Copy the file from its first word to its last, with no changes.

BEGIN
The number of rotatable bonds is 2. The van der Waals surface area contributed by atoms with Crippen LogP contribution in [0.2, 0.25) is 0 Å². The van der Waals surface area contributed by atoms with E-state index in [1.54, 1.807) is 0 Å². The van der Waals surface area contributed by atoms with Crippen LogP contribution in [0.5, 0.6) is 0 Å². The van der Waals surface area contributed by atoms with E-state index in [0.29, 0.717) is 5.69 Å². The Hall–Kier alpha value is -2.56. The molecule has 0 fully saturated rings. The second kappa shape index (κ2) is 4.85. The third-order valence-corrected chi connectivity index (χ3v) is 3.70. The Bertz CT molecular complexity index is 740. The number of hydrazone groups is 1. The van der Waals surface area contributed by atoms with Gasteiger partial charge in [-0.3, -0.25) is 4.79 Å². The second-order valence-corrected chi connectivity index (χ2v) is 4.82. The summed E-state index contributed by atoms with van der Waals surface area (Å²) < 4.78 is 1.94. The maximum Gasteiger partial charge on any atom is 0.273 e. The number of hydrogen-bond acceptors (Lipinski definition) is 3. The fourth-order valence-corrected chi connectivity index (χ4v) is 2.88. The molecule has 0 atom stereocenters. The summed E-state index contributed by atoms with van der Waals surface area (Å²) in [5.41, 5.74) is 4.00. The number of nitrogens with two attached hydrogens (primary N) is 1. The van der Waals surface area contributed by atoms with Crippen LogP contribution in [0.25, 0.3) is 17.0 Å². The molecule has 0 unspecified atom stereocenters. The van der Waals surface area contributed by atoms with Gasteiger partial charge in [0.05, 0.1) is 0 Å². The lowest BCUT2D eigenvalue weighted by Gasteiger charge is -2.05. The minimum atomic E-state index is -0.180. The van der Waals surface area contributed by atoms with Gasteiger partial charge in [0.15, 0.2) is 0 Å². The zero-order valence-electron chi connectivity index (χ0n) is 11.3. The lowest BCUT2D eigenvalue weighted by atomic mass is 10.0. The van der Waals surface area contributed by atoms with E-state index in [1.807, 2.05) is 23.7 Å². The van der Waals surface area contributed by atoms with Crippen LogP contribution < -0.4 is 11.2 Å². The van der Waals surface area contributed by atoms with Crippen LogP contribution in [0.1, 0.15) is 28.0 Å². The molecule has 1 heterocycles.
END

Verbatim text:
The number of rotatable bonds is 2. The van der Waals surface area contributed by atoms with Crippen LogP contribution in [0.2, 0.25) is 0 Å². The van der Waals surface area contributed by atoms with E-state index in [1.54, 1.807) is 0 Å². The van der Waals surface area contributed by atoms with Crippen LogP contribution in [0.5, 0.6) is 0 Å². The van der Waals surface area contributed by atoms with E-state index in [0.29, 0.717) is 5.69 Å². The Hall–Kier alpha value is -2.56. The molecule has 0 fully saturated rings. The second kappa shape index (κ2) is 4.85. The third-order valence-corrected chi connectivity index (χ3v) is 3.70. The Bertz CT molecular complexity index is 740. The number of hydrazone groups is 1. The van der Waals surface area contributed by atoms with Gasteiger partial charge in [-0.3, -0.25) is 4.79 Å². The second-order valence-corrected chi connectivity index (χ2v) is 4.82. The summed E-state index contributed by atoms with van der Waals surface area (Å²) < 4.78 is 1.94. The maximum Gasteiger partial charge on any atom is 0.273 e. The number of hydrogen-bond acceptors (Lipinski definition) is 3. The fourth-order valence-corrected chi connectivity index (χ4v) is 2.88. The molecule has 0 atom stereocenters. The summed E-state index contributed by atoms with van der Waals surface area (Å²) in [5.41, 5.74) is 4.00. The number of nitrogens with two attached hydrogens (primary N) is 1. The van der Waals surface area contributed by atoms with Crippen LogP contribution in [0.25, 0.3) is 17.0 Å². The molecule has 0 unspecified atom stereocenters. The van der Waals surface area contributed by atoms with Gasteiger partial charge in [0.05, 0.1) is 0 Å². The lowest BCUT2D eigenvalue weighted by Gasteiger charge is -2.05. The minimum atomic E-state index is -0.180. The van der Waals surface area contributed by atoms with Gasteiger partial charge in [0.15, 0.2) is 0 Å². The zero-order valence-electron chi connectivity index (χ0n) is 11.3. The lowest BCUT2D eigenvalue weighted by atomic mass is 10.0. The van der Waals surface area contributed by atoms with E-state index in [1.807, 2.05) is 23.7 Å². The van der Waals surface area contributed by atoms with Crippen LogP contribution < -0.4 is 11.2 Å². The van der Waals surface area contributed by atoms with Crippen LogP contribution in [0.1, 0.15) is 28.0 Å². The molecule has 1 heterocycles.